This was one of the key messages delivered by Fish Welfare Initiative (FWI), in a webinar that followed the release of their initial study of the husbandry practices currently taking place at fish farms in the Philippines. Due to Covid-related travel restrictions the team at the welfare startup were only able to visit 13 tilapia and milkfish farms. However, while their sample size was small, their findings were still significant.
The main gaps in welfare they encountered related to lack of water quality monitoring equipment, a lack of access to both training and veterinary care. Welfare at slaughter was another key concern, with all of the farms asphyxiating their fish in ice slurry rather than using percussive or electric stunning methods.
An appetite for change
Despite this, FWI did draw a number of positive conclusions, not least the fact that all 13 farmers said they would be open to collaborate on projects that improved the welfare of their fish.
“Aside from the gaps we also spotted opportunities / bright spots during the study. We saw the openness of farmers to collaborating with institutions to improve their culture systems and the welfare of the farm animals. Here in the Philippines there are a lot of NGOs that are closely working with fish farmers in particular those advocating for sustainable aquaculture practices, so collaborations like this are not new to many farm owners,” stated the report’s lead author, Ethel C Wagas.
“We also saw that there are a lot of support systems that are already in place here – for one we have the  Animal Welfare Act, the legislation that protects the welfare of animals. Second we have the presence of several NGOs on animal welfare, although not much has been focused on finfish welfare to be exact, but the groundwork has already been laid by many of these NGOs that have been working in the country for many, many years. And then we also have NGOs that are doing very good work on sustainable aquaculture practices, advocating for those practices. And if you look at the principles of sustainable aquaculture practices there are actually certain points there that are very similar to practices that are followed in higher welfare farms, and that means that the foundation is already there for welfare work to build on,” Wagas noted.
She ended with a number of key recommendations for ways to improve welfare, which included:
“The need to highlight the importance and benefits of fish welfare across the entire supply chain, because welfare doesn’t not start and end in fish farms. First there should be this demand in the market for higher welfare products to encourage the farmers to adopt welfare interventions, to improve the welfare of their fishes. And we also saw the need to study the market dynamics. Because, with any changes in the culture systems of these farms there’s a possibility that it could entail certain cost implications, and the openness of farmers to accept any welfare interventions could be highly dependent on that,” said Wagas.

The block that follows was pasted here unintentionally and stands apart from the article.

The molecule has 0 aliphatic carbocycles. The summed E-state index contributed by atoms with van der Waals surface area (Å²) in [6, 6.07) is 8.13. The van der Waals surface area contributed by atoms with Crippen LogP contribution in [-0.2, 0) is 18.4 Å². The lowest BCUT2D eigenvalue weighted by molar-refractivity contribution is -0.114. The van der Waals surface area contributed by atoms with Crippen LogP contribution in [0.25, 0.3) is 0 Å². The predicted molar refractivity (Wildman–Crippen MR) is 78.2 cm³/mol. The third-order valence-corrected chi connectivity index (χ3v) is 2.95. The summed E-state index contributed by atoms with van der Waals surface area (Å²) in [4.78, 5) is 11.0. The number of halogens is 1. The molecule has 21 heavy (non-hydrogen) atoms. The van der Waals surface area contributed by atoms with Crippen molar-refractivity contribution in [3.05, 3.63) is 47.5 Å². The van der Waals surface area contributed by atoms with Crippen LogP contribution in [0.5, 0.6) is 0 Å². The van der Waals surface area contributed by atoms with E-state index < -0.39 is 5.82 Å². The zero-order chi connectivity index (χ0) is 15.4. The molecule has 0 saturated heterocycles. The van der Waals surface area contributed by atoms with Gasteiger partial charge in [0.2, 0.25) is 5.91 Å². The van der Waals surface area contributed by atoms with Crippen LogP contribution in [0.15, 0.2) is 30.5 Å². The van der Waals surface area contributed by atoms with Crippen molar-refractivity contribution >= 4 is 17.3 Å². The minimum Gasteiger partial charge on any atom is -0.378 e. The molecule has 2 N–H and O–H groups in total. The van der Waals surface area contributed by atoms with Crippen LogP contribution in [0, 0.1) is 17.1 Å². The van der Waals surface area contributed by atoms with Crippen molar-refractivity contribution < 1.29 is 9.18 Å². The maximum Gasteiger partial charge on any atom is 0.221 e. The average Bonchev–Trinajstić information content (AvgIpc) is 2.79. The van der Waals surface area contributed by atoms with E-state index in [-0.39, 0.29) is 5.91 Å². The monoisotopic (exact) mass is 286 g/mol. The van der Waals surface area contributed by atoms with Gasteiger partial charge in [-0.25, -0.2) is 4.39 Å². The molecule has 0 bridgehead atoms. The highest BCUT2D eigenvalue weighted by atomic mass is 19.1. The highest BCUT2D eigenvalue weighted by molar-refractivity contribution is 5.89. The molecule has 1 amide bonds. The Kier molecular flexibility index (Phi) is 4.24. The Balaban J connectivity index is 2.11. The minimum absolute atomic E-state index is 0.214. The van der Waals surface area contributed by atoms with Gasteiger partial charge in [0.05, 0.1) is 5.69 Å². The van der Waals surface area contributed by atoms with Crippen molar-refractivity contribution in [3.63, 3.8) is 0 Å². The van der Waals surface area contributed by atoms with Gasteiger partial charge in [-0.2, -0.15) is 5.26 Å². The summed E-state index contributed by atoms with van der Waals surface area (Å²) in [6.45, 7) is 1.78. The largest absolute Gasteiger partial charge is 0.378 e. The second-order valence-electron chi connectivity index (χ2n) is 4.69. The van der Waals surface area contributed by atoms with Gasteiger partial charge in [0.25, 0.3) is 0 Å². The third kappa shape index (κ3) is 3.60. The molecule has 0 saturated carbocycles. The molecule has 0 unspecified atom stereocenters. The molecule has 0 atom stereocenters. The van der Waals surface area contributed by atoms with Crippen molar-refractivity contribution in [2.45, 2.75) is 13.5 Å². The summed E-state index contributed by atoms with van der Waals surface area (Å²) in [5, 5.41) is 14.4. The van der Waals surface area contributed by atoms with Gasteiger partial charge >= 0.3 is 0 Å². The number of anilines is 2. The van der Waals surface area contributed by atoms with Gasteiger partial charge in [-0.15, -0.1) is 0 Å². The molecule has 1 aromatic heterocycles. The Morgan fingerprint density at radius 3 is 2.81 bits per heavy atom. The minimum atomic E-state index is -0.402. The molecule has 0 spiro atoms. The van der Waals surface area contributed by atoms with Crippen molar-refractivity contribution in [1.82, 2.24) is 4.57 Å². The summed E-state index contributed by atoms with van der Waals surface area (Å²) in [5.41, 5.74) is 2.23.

“We also saw the need to provide farmers with better access to training, and finally to collaborate with multiple stakeholders – government, NGOs, academia for fish welfare science, and businesses also.”
“Our key takeaways: the country is highly dependent on its fisheries resources and good husbandry practices play a crucial role in safeguarding the welfare of millions of farmed fishes. But we also saw promising opportunities for welfare work in the country… there’s this comprehensive national fisheries industry development plan, which includes plans to intensify aquaculture to help improve food security and this makes it very timely for fish welfare work to begin here in the Philippines,” she concluded.
In the Q&A that followed, FWI’s Haven King-Nobles spoke about how the organisation was planning to follow up on this valuable research.
“It’s very easy to do research and not do anything about it but we always have to be focused on action… while we’re fairly occupied with our work in India for the next few years, our best plan currently for following this work up in the Philippines is to get local people on board. If you’re interested we really are looking for talented people to take part in an internship
in the Philippines who can follow up some of the recommendations that Ethel made… we believe in empowering local people to take the lead on these operations.
“I think some of the recommendations Ethel made are useful points to follow up, we know what the aquaculture industry is like there, we know there’s some interest in improving welfare, we know that certification schemes can be worked with there, so there are a few different avenues, but essentially the bottleneck now is having local talent to follow up,” he said.
*This figure is an estimate based on figures FWI obtained from fishcount, which estimates that between 822 million and 1.6 billion milkfish and 334 million to 1.06 billion tilapia are produced in the archipelago each year.